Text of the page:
Over-activity in the brain’s subgenual anterior cingulate cortex is likely to be one cause of depression and anxiety. ESB Professional/ Shutterstock
Although depression and anxiety affect millions of people worldwide, there’s still much we don’t know about them. In fact, we still don’t fully understand which brain regions are involved in depression and anxiety, and how they differ between people with varying symptoms. Understanding how or why these differences occur is fundamental to developing better treatments.
So far, we know that part of the brain’s frontal lobe, the prefrontal cortex, often shows activity changes in people with depression and anxiety. Parts involved in cognition and regulating emotions are underactive, whereas other parts involved in emotion generation and internal bodily functions are over-active.
One key region shown to be over-active in people with depression and anxiety is the subgenual anterior cingulate cortex (sgACC), thought to be involved in emotional responses. However, neuroimaging studies only show correlation and don’t tell us that the over-activity causes any of the symptoms. But our new research has found over-activating the sgACC induces symptoms of depression and anxiety, highlighting causality.
For our study, we used marmosets (a type of primate) because their brain closely resembles a human’s brain. We found over-activity in this region causes several key features of mood and anxiety disorders, particularly how reactive they are to threat. Their reaction to threat is important, as patients with depression and anxiety tend to perceive and react to situations more negatively.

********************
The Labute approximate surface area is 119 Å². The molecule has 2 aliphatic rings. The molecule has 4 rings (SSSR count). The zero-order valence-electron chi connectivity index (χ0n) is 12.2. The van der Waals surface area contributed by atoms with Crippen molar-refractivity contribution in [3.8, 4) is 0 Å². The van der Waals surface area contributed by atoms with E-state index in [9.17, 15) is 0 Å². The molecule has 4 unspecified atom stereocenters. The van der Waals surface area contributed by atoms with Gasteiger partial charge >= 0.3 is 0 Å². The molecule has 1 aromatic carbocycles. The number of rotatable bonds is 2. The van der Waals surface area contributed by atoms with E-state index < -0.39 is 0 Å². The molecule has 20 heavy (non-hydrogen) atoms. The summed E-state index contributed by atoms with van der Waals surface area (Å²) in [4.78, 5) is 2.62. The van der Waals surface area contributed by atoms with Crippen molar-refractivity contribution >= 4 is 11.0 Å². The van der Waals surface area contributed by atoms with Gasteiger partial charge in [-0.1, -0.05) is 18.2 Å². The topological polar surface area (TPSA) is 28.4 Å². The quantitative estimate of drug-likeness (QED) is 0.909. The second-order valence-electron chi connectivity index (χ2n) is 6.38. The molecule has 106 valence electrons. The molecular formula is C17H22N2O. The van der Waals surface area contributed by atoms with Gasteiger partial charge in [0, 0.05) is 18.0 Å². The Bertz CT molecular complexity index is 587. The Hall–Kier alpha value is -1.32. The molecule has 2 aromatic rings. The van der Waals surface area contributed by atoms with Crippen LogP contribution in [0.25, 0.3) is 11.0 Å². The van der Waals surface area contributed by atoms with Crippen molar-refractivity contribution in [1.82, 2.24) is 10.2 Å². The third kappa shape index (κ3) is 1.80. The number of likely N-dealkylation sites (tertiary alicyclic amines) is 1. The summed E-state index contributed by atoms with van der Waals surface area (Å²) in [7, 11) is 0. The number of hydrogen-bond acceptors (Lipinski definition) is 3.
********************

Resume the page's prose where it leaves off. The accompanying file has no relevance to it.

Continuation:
To over-activate sgACC, we implanted tiny hollow tubes – called cannulae – into the marmosets’ brains. We then infused small amounts of a drug into sgACC to increase excitability without damaging or disrupting function in other brain regions. We also implanted a small wireless device into an artery to measure blood pressure and heart rate.
But before over-activating sgACC, we trained the marmosets to associate a specific tone with the presence of a rubber snake, which marmosets find threatening. After learning this association, the marmosets exhibited fear and had higher blood pressure when hearing the tone. We then presented the tone without the snake to break this association. This allowed us to measure how quickly the marmosets could dampen their fear response with and without sgACC over-activation.